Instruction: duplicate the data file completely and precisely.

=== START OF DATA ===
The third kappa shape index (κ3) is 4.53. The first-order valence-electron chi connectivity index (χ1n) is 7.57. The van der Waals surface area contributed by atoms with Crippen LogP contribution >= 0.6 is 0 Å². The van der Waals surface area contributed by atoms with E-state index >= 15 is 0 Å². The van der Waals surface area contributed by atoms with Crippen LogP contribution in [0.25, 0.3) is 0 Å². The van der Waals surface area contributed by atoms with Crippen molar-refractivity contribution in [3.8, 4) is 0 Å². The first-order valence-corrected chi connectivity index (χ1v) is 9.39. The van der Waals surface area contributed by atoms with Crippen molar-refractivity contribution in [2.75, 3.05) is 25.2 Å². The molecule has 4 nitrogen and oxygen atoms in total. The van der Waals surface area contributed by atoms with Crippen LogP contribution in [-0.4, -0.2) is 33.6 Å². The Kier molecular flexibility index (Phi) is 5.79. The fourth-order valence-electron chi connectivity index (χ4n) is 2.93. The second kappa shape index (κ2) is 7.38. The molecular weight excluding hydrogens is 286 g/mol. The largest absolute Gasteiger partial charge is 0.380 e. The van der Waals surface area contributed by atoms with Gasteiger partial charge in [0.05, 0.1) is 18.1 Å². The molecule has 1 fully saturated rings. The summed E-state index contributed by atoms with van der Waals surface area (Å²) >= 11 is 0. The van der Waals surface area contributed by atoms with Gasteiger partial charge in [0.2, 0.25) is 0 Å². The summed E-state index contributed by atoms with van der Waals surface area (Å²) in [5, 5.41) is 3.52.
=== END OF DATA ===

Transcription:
The third kappa shape index (κ3) is 4.53. The first-order valence-electron chi connectivity index (χ1n) is 7.57. The van der Waals surface area contributed by atoms with Crippen LogP contribution >= 0.6 is 0 Å². The van der Waals surface area contributed by atoms with E-state index >= 15 is 0 Å². The van der Waals surface area contributed by atoms with Crippen LogP contribution in [0.25, 0.3) is 0 Å². The van der Waals surface area contributed by atoms with Crippen molar-refractivity contribution in [3.8, 4) is 0 Å². The first-order valence-corrected chi connectivity index (χ1v) is 9.39. The van der Waals surface area contributed by atoms with Crippen molar-refractivity contribution in [2.75, 3.05) is 25.2 Å². The molecule has 4 nitrogen and oxygen atoms in total. The van der Waals surface area contributed by atoms with Crippen LogP contribution in [-0.4, -0.2) is 33.6 Å². The Kier molecular flexibility index (Phi) is 5.79. The fourth-order valence-electron chi connectivity index (χ4n) is 2.93. The second kappa shape index (κ2) is 7.38. The molecular weight excluding hydrogens is 286 g/mol. The largest absolute Gasteiger partial charge is 0.380 e. The van der Waals surface area contributed by atoms with Gasteiger partial charge in [0.05, 0.1) is 18.1 Å². The molecule has 1 fully saturated rings. The summed E-state index contributed by atoms with van der Waals surface area (Å²) >= 11 is 0. The van der Waals surface area contributed by atoms with Gasteiger partial charge in [0.2, 0.25) is 0 Å². The summed E-state index contributed by atoms with van der Waals surface area (Å²) in [5, 5.41) is 3.52.